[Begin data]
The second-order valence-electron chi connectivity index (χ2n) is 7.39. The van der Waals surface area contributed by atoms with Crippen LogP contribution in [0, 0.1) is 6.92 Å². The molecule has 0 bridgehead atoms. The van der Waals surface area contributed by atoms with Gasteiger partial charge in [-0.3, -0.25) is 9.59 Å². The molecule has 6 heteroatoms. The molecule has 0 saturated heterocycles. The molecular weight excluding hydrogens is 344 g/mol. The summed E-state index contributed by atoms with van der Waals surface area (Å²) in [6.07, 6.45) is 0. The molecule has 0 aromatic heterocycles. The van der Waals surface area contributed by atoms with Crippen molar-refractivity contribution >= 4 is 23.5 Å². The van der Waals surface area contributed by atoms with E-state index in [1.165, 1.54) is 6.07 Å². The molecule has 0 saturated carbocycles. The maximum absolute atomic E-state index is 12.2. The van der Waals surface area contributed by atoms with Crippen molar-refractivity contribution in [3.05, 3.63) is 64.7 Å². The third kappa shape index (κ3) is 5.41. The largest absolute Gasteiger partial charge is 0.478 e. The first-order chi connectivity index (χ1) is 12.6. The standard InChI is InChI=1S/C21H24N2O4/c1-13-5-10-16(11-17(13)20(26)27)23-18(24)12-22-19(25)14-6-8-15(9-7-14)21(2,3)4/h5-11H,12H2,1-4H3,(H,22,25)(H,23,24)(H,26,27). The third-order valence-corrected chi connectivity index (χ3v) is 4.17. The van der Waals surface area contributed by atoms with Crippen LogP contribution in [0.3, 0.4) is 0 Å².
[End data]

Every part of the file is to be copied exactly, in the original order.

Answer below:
The second-order valence-electron chi connectivity index (χ2n) is 7.39. The van der Waals surface area contributed by atoms with Crippen LogP contribution in [0, 0.1) is 6.92 Å². The molecule has 0 bridgehead atoms. The van der Waals surface area contributed by atoms with Gasteiger partial charge in [-0.3, -0.25) is 9.59 Å². The molecule has 6 heteroatoms. The molecule has 0 saturated heterocycles. The molecular weight excluding hydrogens is 344 g/mol. The summed E-state index contributed by atoms with van der Waals surface area (Å²) in [6.07, 6.45) is 0. The molecule has 0 aromatic heterocycles. The van der Waals surface area contributed by atoms with Crippen molar-refractivity contribution >= 4 is 23.5 Å². The van der Waals surface area contributed by atoms with E-state index in [1.165, 1.54) is 6.07 Å². The molecule has 0 saturated carbocycles. The maximum absolute atomic E-state index is 12.2. The van der Waals surface area contributed by atoms with Crippen molar-refractivity contribution in [3.05, 3.63) is 64.7 Å². The third kappa shape index (κ3) is 5.41. The largest absolute Gasteiger partial charge is 0.478 e. The first-order chi connectivity index (χ1) is 12.6. The standard InChI is InChI=1S/C21H24N2O4/c1-13-5-10-16(11-17(13)20(26)27)23-18(24)12-22-19(25)14-6-8-15(9-7-14)21(2,3)4/h5-11H,12H2,1-4H3,(H,22,25)(H,23,24)(H,26,27). The third-order valence-corrected chi connectivity index (χ3v) is 4.17. The van der Waals surface area contributed by atoms with Crippen LogP contribution in [0.3, 0.4) is 0 Å².